Select Committee on Education and Employment Appendices to the Minutes of Evidence


APPENDIX 30

Letter to the Committee Secretary from Members of HUDG (History at the Universities Defence Group) (HE 145)

  We write as members of HUDG, History at the Universities Defence Group, a professional association representing those teaching the subject across the whole spectrum of higher education. A small delegation met Mr Gordon Marsden MP for a working lunch on 11 December 2000, and during a very useful exchange of views, were encouraged by him to put our views to you. Through our regular surveys of departments and through the wide-ranging membership of our Steering Committee we are able to gather views and information about the pressing concerns of history departments and would like to offer comments on a series of issues.

1.  ACCESS

  Our particular concern is the decline of full time mature students which we relate to increased fees and maintenance costs. This is creating some cold spots in recruiting terms across the country.

2.  RAE

  Members of HUDG share a number of misgivings concerning the principles and impact of the Research Assessment Exercise, while acknowledging in our particular case the RAE panel has tried to operate the system as sensitively as possible over recent years.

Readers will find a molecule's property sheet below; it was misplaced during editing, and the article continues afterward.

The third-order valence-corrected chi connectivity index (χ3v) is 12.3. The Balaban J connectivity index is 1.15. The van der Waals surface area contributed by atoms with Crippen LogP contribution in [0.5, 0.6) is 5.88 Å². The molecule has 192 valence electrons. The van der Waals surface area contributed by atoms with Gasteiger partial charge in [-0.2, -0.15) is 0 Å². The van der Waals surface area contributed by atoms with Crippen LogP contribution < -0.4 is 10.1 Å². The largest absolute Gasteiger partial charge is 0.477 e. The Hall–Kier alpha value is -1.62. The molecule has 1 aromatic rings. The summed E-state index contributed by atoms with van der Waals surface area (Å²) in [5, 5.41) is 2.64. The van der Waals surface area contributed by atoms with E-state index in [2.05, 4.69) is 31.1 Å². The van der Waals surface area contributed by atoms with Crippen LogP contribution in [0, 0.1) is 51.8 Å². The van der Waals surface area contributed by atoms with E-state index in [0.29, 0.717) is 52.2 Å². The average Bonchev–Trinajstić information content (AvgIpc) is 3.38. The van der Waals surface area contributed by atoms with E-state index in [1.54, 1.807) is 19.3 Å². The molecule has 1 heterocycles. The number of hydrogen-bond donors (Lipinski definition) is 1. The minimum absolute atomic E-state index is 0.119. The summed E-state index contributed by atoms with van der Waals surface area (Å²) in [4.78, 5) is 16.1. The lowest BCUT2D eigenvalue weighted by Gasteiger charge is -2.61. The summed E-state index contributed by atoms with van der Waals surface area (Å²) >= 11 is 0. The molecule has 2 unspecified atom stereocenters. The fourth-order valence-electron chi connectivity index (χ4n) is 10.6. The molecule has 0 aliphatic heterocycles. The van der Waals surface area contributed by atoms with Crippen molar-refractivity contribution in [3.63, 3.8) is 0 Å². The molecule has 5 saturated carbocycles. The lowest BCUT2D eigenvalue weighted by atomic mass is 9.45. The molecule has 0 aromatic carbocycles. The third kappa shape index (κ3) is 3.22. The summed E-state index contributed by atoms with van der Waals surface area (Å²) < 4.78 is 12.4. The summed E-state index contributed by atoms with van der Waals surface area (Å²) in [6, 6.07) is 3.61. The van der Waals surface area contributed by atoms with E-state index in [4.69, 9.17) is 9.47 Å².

3.  STAFF MORALE

  HUDG is constantly made aware of the accumulative impact of the decline in the unit of resource and the escalating range of demands in teaching, research and administration faced by its members. This produces a continual problem of staff morale. It is clear to us that those teaching the subject in Further Education Colleges find themselves in an almost impossible situation.

4.  QAA

  Whilst recognising the need for accountability HUDG remains concerned about the increasing bureaucratic burdens of quality assurance. This places further pressure on already limited resources and contributes to the decline in staff morale. HUDG members find it hard to accept that the suggested "lightness of touch" will be a reality.

5.  HISTORIANS IN THE COMMUNITY

  We are increasingly aware of the divergence between academic history and the increasing public interest in the subject. Our members recognise our commitment to the wider community but are constrained by the demands of quality assurance and the RAE in a climate of increasing financial pressures.

Dr George Bernard (University of Southampton)
Professor Eric Evans (University of Lancaster)
Professor Anthony Fletcher (University of Historical Research, London)
Dr Jane Longmore (University of Greenwich)

January 2001


 
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